Are you a blood donor? I must admit that it’s something I’ve always meant to do, but never quite got around to. Until a few weeks ago. A friend really wanted to go to a local session, but didn’t want to go alone. Ok, I’ll come with you. Registering on the Give Blood website is easy and only took me a few minutes. If I’d registered earlier I’d have received a card and confirming my registration number before we went to donate blood. My friend checked the timings for the session, we both needed to fit it in around school. All the timed slots are booked but we can attend as ‘walk-in’s’. Let’s get there when the session starts and hopefully we won’t have to wait too long. Ok, sounds like a plan, we’d be giving blood for the first time.
I’m not a big fan of needles or my own blood, if I’m totally honest. I used to dread injections for holidays to far-flung destinations. But as soon as you fall pregnant, someone always seems to want a blood test for something, so it really doesn’t bother me in quite the same way these days!
So the day for giving blood for the first time came. I had breakfast and lunch as normal, and swapped my trusty cuppa for glasses of water. I met my friend and off we went. We filled in some forms and read an information booklet, drank a pint of water and waited our turn. Please don’t take too long – me and bladder control these days! Yes, I really am rubbish at pelvic floor exercises.
Anyway, my friend and I were called to different booths and I saw a nurse who read through my form and queried a couple of points, took a pin prick blood sample to check for anemia and I was good to go.
I moved to a special chair, was made comfortable and was talked through what would happen next. I needed to roll a ball in my hand continually and clench and unclench the muscles in my bum;all to aid blood flow. The nurse tilted me back once I was hooked up and asked if I’d drunk much water the day before. No, I’m a tea drinker, not a water drinker. It’s best if you drink lots of water for 24 hours before donating blood, it broadens the veins. Your veins are quite narrow. Ok.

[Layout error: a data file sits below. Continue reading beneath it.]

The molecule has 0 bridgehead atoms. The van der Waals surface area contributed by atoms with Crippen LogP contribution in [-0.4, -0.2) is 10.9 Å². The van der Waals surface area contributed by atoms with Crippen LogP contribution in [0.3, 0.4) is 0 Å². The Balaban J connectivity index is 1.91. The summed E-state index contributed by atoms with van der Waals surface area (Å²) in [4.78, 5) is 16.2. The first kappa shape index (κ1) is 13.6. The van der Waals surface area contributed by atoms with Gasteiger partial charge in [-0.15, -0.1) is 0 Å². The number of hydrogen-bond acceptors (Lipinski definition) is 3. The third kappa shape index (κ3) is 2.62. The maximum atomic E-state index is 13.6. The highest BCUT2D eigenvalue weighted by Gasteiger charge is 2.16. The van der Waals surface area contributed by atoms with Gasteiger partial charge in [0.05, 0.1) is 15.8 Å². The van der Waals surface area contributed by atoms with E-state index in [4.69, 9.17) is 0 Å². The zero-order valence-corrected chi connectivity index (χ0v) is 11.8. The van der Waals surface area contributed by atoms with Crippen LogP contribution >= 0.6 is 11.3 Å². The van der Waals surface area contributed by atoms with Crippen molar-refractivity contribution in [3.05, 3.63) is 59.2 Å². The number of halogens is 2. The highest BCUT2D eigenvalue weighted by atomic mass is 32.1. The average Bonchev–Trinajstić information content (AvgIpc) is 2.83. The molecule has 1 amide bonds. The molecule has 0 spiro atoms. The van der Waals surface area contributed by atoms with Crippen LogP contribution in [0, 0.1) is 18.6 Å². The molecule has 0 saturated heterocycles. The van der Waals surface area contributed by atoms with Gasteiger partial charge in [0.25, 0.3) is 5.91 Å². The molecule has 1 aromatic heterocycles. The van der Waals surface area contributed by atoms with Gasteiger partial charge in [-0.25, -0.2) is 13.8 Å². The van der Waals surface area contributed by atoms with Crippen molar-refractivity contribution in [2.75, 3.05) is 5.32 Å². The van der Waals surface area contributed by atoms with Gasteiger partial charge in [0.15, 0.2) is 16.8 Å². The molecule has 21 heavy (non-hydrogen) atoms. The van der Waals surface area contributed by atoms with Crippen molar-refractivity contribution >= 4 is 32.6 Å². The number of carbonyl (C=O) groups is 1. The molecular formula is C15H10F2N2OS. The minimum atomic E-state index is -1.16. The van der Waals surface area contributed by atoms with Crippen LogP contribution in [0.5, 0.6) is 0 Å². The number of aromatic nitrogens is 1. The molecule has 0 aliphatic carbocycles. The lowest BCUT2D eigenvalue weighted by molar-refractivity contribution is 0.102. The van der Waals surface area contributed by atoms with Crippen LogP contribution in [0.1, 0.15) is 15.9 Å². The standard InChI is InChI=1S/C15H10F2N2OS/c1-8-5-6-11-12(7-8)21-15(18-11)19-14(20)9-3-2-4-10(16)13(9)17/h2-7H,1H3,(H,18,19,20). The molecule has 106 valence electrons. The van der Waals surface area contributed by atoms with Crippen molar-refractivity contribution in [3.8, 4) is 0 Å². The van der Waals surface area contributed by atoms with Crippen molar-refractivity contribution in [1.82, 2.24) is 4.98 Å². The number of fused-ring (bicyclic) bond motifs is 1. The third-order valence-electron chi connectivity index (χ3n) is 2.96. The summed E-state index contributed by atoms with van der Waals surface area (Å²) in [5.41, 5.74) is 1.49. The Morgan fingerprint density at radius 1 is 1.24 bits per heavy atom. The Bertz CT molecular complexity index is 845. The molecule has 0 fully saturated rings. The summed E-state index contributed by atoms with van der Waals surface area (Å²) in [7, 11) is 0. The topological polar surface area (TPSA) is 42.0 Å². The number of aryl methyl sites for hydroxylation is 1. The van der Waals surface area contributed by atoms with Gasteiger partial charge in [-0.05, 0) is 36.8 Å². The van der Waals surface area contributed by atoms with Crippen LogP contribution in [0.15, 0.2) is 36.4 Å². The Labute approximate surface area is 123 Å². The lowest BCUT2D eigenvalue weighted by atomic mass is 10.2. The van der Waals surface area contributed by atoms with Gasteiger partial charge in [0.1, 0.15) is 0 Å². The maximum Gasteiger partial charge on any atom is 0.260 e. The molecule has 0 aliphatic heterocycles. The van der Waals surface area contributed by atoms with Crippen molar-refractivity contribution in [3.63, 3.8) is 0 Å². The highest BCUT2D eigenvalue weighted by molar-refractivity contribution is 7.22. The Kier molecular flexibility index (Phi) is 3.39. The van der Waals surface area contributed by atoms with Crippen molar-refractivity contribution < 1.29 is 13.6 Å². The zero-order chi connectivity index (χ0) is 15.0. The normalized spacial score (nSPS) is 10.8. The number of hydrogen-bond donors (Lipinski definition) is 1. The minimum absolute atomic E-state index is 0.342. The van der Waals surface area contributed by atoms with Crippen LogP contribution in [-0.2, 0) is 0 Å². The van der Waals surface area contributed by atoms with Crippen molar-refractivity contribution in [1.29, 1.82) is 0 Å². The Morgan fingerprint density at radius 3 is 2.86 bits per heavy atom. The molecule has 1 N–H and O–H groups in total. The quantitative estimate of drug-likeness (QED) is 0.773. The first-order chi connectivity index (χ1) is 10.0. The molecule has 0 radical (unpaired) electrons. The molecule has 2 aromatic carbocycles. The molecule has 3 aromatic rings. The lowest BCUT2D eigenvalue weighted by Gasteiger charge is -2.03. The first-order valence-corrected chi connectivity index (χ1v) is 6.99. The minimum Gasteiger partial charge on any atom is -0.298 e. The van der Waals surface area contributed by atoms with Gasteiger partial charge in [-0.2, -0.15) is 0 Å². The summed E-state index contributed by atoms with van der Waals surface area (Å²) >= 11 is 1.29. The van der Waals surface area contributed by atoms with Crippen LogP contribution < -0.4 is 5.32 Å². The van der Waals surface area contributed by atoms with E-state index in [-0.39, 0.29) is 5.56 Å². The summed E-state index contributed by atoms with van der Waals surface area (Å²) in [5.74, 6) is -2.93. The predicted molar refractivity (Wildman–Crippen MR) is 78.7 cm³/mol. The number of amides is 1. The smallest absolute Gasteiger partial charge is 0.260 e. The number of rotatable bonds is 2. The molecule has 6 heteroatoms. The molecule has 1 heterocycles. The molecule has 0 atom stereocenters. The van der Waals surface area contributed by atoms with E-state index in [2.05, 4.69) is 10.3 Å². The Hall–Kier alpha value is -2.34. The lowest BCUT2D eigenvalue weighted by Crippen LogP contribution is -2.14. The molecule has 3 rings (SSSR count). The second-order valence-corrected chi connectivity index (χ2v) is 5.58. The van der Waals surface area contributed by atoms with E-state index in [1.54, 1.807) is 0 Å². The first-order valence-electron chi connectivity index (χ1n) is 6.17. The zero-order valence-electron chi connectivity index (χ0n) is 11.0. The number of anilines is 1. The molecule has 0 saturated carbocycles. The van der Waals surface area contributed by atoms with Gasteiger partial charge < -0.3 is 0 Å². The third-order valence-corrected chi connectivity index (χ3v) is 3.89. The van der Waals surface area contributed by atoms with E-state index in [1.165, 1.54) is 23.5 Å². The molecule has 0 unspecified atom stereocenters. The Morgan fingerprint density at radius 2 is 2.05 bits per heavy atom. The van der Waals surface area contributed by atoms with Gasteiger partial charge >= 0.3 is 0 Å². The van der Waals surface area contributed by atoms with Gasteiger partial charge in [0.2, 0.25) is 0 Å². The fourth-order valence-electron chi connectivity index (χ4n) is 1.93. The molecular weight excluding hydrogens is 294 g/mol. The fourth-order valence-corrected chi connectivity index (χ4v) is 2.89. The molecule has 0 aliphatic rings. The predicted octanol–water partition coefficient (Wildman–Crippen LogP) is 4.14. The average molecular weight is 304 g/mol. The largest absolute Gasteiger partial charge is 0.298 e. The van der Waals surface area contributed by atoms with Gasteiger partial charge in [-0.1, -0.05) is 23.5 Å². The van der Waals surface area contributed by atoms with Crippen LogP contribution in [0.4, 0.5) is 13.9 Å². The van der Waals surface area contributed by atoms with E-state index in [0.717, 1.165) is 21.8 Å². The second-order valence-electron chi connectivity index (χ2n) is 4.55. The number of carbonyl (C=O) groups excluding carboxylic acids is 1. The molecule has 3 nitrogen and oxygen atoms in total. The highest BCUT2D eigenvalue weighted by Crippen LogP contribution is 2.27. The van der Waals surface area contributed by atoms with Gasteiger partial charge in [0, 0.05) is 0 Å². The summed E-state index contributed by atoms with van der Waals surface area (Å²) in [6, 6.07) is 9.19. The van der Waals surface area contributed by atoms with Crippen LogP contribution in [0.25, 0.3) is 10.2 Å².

My blood flowed slowly, I’m not sure what that actually means, other than it took longer than normal. But for me, the time passed quite quickly. I was unhooked and went to sit down with a drink and a couple of chocolate Bourbons. I’d survived giving blood for the first time. Unfortunately, my friend wasn’t so lucky. After 70ml of the 470ml normal donation she felt incredibly faint and the nurses suggested that it was best to stop the donation immediately. She was gutted. In hindsight she thinks she probably hadn’t eaten enough beforehand, and she has a very slight frame.
I felt fine, I’d survived giving blood for the first time and had already registered to give blood again next year after the recommended 16 week rest period. That was the Tuesday, I ate and drank normally for the rest of the day. Slept well and felt fine when I got up the next morning. I showered, dressed and went downstairs to prepare breakfast.
That’s when everything changed. I felt hot and clammy, my legs went. I’ve never fainted in my life, but I felt very unsteady. Luckily Daddy P was around having not long come in from work. He took over getting breakfast, it soon became apparent that I wasn’t up to the school run, or driving to an appointment out-of-town. I felt incredibly drained, very wobbly and ended up sleeping for 3 hours straight. Even then, I felt awful for the rest of the day, not with it (no change there I know), not ill, but not well. Daddy P collected Monkey from school and the boys looked after me until bedtime!
I felt tired for the next few days, but nothing as bad as the Wednesday. I’ve asked relations if they’ve had this reaction but no. Some have felt a bit faint on the same day as giving blood, but nothing more.
So maybe it’s not even related? I don’t know, but I’ll certainly have to investigate further before my next donation. I hope it was just a one-off occurrence. Only time will tell.
Any ideas or tips for the future would be much appreciated.